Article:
BEEKMANTOWN — Beekmantown Central School has signed on to undergo a joint shared-services study with Plattsburgh City School District.
At this week’s meeting, Beekmantown School Board members voted unanimously in favor of having both districts examined for areas of potential collaboration.
“Not only could we possibly save some dollars, but we might be able to enhance the student experience by sharing a service with another school,” Beekmantown Central School Board member April Bingel said at the meeting.
CITY VOTE PENDING
Representatives from both schools met recently to discuss the concept, and though Plattsburgh has not yet officially authorized its participation in the study, City School Board members expressed interest at their last meeting in doing so.
Plattsburgh Superintendent James “Jake” Short told the Press-Republican in a separate interview that he expects the board to take action on Wednesday, June 19, and for the study to begin shortly after.
“I think it’s a very good partnership that we’re starting to craft,” he said.
The study, conducted by Castallo and Silky, an educational consulting firm out of the Syracuse area, would look at everything from the schools’ administrative and management functions to their facilities, transportation and program offerings.
For example, consultants would examine whether offerings like exchange programs, special-education services and advanced-placement courses could be shared between the two districts.
“I believe it’s prudent to investigate,” Beekmantown Board member Cathy Buckley said at the meeting. “We have a lot to offer them, and they have a lot to offer us. I’m very interested in possible academic exchanges.”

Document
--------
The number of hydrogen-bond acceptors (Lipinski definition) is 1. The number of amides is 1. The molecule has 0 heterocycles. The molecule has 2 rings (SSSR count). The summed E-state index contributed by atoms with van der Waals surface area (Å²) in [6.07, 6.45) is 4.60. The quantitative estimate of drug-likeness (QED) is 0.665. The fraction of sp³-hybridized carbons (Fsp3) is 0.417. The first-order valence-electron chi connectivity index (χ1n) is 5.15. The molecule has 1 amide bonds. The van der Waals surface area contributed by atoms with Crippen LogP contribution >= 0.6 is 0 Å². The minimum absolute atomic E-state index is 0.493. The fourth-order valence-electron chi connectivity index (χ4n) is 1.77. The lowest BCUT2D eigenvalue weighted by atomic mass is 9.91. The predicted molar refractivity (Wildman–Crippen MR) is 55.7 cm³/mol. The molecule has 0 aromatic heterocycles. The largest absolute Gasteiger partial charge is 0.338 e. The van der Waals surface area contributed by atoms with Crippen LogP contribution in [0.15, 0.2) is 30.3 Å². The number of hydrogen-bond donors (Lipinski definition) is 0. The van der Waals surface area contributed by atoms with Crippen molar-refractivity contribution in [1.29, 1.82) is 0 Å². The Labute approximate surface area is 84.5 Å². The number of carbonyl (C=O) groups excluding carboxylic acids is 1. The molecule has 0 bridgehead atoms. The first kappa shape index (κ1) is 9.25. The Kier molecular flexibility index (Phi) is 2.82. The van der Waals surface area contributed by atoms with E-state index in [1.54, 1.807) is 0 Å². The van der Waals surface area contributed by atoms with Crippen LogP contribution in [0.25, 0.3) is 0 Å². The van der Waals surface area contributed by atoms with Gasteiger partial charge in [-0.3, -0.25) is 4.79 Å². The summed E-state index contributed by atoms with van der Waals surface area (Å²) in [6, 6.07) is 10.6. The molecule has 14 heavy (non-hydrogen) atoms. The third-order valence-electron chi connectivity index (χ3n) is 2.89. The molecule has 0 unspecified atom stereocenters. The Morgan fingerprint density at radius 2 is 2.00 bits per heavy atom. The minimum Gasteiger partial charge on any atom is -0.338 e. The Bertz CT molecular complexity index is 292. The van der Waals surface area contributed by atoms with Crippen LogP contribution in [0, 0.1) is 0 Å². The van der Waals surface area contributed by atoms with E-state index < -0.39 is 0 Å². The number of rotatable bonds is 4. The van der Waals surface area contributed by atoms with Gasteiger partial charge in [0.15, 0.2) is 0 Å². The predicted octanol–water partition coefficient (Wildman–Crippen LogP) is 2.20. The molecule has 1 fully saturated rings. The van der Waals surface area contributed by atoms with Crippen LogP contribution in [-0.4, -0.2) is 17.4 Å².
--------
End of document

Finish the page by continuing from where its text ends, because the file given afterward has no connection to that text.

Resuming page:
CAN’T SHARE LEADER
State law prohibits both the City Schools and Beekmantown Central from sharing a district leader with any school, due to their enrollment figures.
In order to have a joint superintendent, the districts involved must each have had fewer than 1,000 students in the previous year. Both Beekmantown and Plattsburgh exceed that number.
The study is expected to take about six months to complete and cost $20,000 plus reimbursement of consultant expenses, all of which the districts would split.
Without the results, Short noted, it would be premature to say what shared-services might materialize out of the venture; however, he feels it wise to conduct the research on behalf of the schools and taxpayers.
“We’re going to have to change with the times, and we’re going to have to progress, and the only way we can do that is through investigation,” Buckley said at the meeting.
“Depending on what the findings are,” Short said, “we can start laying out plans we want to endorse and directions we want to go.
“I think it’s a healthy exercise.”
It makes sense for districts to consider shared services now, Bingel noted during the meeting, given that a recent influx of state mandates, coupled with declining student enrollment and inequity of state funding, has put many schools in financial crisis.
“It’s kind of created the perfect storm here, where many districts are looking at (sharing services) because business as usual is not going to be an option,” she said.
In addition to the joint study, Plattsburgh will consider initiating its own building-use study to look at district facilities, including Momot, Bailey Avenue and Oak Street elementary schools, Stafford Middle School, Plattsburgh High School and the Duken Administration Building, and how they might be best utilized in the future, as well as deferred-maintenance needs.
Short said the building examination could be conducted by the same firm, and both studies could take place simultaneously.
“When we can bring in a neutral voice, a neutral eye, to have a fresh look at everything and guide us through the facts, the figures, the data, I think it brings a lot more credibility to the direction we decide to go,” he said.
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